Some three quarters of an hour later, a journalist made several efforts to push his way in, but the throngs swept him back each time.  Among them was, for example, an athletic-looking type, who explained his view that 'the significance of the carpet does not justify the presence of the lead sheets' with such vehemence that he knocked several catalogues out of the hands of his stocky companion, and nearly crushed the reporter into the artificial marble wainscotting." "Watson!  The telephone!  Don't you hear it?  The telephone's ringing!" broke in my friend, then added quietly, "If it's a woman, I'm not here.  Only if it's Keiko."

"Moshi-moshi," was my first utterance into the  telephone, which, as is well known, means "hello" in Japanese.  The doorman indicated that a visitor had come for my friend.  He was unwilling to disclose his name, but said he must speak with Holmes at once.

Our visitor, a man in his fifties of medium build, immediately began to explain the pith of the matter.  Stuttering in his agitation, with his sweeping gestures he nearly toppled a Ming vase; I was able to catch it at the last moment, preventing its demise.

"Offer him something," directed Holmes.
I poured him a bit of the remaining consommé, which settled him enough to proceed: "These French police are useless.  As I have said, I was unable to be at the opening."
"At the Erwartete Kunst?," I asked, because I did not quite catch the name of the museum when he had first mentioned it. "Yes.  I am Sanchez, the director of the gallery.  The museum had an agreement with the artist..." 
"With Sugár?," interrupted Holmes, since SeĄor Sanchez was somewhat scattered in his narrative.
"Yes.  We had even agreed on the honorarium.  The Erwartete Kunst was in effect prepared to buy the exhibit.  As I said, I could not be present at the opening.  By the time I arrived, the space was empty and there was no trace of the exhibit."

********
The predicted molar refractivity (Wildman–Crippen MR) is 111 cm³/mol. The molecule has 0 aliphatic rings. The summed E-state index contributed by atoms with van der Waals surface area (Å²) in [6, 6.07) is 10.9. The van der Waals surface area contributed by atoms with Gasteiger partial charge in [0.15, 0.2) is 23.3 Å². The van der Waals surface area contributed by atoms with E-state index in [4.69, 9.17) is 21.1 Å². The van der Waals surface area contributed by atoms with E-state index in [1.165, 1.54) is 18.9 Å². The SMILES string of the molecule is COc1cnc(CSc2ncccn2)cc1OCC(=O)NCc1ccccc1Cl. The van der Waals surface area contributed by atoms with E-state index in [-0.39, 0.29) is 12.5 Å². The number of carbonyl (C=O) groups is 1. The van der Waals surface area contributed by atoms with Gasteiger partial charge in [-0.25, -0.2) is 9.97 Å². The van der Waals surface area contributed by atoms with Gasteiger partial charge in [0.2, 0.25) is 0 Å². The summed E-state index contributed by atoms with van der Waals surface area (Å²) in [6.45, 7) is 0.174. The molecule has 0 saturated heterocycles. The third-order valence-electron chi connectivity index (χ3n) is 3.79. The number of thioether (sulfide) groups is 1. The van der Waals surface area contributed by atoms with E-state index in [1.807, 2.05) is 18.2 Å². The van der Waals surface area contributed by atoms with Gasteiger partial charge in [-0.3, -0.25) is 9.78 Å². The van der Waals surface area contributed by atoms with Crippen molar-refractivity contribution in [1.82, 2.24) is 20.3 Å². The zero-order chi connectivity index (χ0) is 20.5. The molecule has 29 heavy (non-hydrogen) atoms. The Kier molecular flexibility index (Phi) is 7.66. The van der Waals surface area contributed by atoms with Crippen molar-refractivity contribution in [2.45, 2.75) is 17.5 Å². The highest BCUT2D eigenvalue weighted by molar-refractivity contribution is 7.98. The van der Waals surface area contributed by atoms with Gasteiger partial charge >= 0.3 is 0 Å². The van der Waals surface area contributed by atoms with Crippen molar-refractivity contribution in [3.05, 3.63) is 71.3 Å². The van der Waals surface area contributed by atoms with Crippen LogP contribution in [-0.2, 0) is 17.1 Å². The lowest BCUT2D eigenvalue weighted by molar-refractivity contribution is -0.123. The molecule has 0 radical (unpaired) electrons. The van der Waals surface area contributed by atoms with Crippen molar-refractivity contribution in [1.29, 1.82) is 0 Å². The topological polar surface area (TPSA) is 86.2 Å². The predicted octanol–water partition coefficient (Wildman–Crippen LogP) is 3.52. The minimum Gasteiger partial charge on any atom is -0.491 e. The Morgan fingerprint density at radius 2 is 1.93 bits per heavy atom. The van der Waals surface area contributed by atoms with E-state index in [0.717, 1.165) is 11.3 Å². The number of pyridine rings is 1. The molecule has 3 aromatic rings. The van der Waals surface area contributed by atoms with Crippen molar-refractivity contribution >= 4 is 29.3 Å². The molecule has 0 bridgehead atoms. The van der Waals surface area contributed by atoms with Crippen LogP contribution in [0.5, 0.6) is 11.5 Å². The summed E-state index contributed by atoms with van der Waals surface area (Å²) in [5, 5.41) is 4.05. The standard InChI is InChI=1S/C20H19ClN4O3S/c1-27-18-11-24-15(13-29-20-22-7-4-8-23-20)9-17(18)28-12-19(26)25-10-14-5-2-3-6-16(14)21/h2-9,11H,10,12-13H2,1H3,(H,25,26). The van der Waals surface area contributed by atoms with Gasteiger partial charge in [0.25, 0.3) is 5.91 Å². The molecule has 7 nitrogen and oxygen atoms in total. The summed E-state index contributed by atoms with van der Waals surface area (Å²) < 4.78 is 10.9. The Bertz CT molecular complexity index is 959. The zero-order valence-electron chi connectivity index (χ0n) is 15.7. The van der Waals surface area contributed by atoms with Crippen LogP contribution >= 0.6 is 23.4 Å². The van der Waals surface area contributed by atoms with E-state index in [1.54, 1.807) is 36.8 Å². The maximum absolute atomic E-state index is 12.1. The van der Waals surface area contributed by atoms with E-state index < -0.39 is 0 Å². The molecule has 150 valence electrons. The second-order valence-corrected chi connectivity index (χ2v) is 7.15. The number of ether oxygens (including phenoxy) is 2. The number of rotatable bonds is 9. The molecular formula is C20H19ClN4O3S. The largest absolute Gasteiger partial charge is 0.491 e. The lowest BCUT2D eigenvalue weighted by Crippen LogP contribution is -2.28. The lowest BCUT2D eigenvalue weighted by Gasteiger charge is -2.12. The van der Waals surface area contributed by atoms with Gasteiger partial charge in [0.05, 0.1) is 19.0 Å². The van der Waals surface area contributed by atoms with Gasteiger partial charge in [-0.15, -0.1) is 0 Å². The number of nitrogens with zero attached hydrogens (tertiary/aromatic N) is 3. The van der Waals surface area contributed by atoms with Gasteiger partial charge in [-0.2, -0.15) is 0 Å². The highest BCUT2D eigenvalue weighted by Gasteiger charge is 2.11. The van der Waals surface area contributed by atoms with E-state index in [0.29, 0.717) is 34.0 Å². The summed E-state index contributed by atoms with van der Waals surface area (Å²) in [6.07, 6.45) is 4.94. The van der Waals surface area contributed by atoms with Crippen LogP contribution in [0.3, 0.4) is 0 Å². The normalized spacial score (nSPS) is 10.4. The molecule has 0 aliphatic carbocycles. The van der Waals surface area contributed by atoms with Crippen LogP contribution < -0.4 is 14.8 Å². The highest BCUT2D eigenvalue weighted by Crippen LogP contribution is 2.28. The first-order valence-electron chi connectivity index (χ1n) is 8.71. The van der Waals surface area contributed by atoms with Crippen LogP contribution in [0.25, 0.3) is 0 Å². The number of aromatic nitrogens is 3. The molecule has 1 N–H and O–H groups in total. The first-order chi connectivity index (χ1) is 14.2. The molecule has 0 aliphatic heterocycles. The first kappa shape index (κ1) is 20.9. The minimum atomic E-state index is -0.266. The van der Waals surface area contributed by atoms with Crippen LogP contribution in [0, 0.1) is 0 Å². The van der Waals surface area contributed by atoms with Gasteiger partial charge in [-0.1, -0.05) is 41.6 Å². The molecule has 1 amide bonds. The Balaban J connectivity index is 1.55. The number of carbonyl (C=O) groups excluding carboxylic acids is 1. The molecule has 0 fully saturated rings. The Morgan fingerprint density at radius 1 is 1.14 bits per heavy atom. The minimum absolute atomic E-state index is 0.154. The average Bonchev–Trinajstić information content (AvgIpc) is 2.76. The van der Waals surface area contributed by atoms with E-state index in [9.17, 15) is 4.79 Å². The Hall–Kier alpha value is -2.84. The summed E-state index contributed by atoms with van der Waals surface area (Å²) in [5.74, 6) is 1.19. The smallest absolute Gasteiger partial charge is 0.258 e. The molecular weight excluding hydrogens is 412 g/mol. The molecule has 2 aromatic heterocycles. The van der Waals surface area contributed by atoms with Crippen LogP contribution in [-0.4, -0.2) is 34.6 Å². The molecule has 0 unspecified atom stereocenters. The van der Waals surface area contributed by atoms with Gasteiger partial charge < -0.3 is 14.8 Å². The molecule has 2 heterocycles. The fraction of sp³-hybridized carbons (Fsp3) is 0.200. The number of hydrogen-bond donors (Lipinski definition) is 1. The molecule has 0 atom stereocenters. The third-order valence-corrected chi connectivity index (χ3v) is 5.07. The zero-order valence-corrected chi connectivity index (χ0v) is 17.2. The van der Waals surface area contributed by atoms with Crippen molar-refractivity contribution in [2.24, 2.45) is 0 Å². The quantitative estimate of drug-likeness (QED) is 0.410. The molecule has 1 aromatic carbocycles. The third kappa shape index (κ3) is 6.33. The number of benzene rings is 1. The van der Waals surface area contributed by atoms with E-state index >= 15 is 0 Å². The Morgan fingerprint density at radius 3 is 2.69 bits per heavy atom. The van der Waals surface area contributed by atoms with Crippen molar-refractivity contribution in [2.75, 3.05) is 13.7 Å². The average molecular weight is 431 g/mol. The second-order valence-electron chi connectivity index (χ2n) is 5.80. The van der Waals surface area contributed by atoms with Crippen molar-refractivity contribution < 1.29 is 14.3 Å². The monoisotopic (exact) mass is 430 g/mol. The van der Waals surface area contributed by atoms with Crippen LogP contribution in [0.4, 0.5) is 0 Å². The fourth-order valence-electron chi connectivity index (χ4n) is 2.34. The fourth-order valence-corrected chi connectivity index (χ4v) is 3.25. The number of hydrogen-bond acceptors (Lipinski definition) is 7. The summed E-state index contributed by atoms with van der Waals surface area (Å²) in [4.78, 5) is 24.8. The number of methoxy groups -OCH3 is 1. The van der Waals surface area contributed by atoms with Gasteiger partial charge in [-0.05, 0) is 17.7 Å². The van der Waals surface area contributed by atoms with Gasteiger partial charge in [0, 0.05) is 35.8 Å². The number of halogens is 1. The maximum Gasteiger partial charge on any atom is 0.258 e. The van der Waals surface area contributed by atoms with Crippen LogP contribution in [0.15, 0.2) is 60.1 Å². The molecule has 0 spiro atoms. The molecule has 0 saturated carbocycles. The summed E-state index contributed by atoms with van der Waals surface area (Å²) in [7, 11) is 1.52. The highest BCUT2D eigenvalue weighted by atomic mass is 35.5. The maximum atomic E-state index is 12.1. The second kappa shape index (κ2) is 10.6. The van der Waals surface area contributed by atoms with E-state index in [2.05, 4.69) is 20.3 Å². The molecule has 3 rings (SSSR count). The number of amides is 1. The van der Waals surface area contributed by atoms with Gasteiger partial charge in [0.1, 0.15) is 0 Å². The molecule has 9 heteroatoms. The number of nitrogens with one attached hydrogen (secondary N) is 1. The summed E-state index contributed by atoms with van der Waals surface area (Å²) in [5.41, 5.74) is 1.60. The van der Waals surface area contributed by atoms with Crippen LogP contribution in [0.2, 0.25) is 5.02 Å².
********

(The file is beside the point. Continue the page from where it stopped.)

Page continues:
"This case is getting interesting."  Holmes scratched his wrist, and poured more consommé for Senor Sanchez.  "Please, have some more, Senor Sanchez, and don't mind me.  Do go on."

"The French police are not shy about using any means at their disposal.  In the interest of completeness they have bugged the gallery's every room, including the side-galleries.  They have analyzed the conversations by computer.  Twenty eight prefects, as well as the Minister of the Interior himself, have endorsed the report.  All the conversations dealt with the exhibit..."

"There was no talk of private matters?," asked Holmes, and with slow movements began to fill his pipe with Cavendish.
"Yes,  there was some.  For example, there was the question of why Miss Honey did not come, but that can be of little consequence."

"If I may say so," interrupted my friend, "Watson here and I are in a better position than yourself to judge what may or may not be of import in this matter."  Every detail, be it apparently ever so small, may be of moment."
The museum director proceeded to speak for quite some time.  We then agreed to meet in the museum bar the following morning at opening time.

The next day, Holmes made use of the fact that the museum director was once again late in arriving to look around the gallery.  While I nursed a glass of Chartreuse,  Holmes was assessing the thickness of the plywood, feeling the panelling, and searching for something in the carpet. 
Finally, SeĄor Sanchez rushed in.  Excusing his late arrival, he took my arm and led me out of the bar into the gallery, where Holmes sat in a chair, dangling his pocketwatch. 
"Well Mr. Holmes," the director asked, "have you found anything?"
"What I found is of no significance."
"What do you mean?  I must have the exhibit!  Where is it?!"
"It is here, right under your nose."

Indeed, no sooner had Holmes uttered these words than I myself realized the truth:  Sugár's exhibit had been there all the while, and had never disappeared.
"But how did you come upon this?," I asked as we left the gallery.
"Did you not notice it yourself, my dear Watson?  Nothing could be more elementary.  Had you not seen that, over the entrance to the gallery, someone had changed the inscription to:  "Things which seem small determine those which seem great?"

(English by Jim Tucker)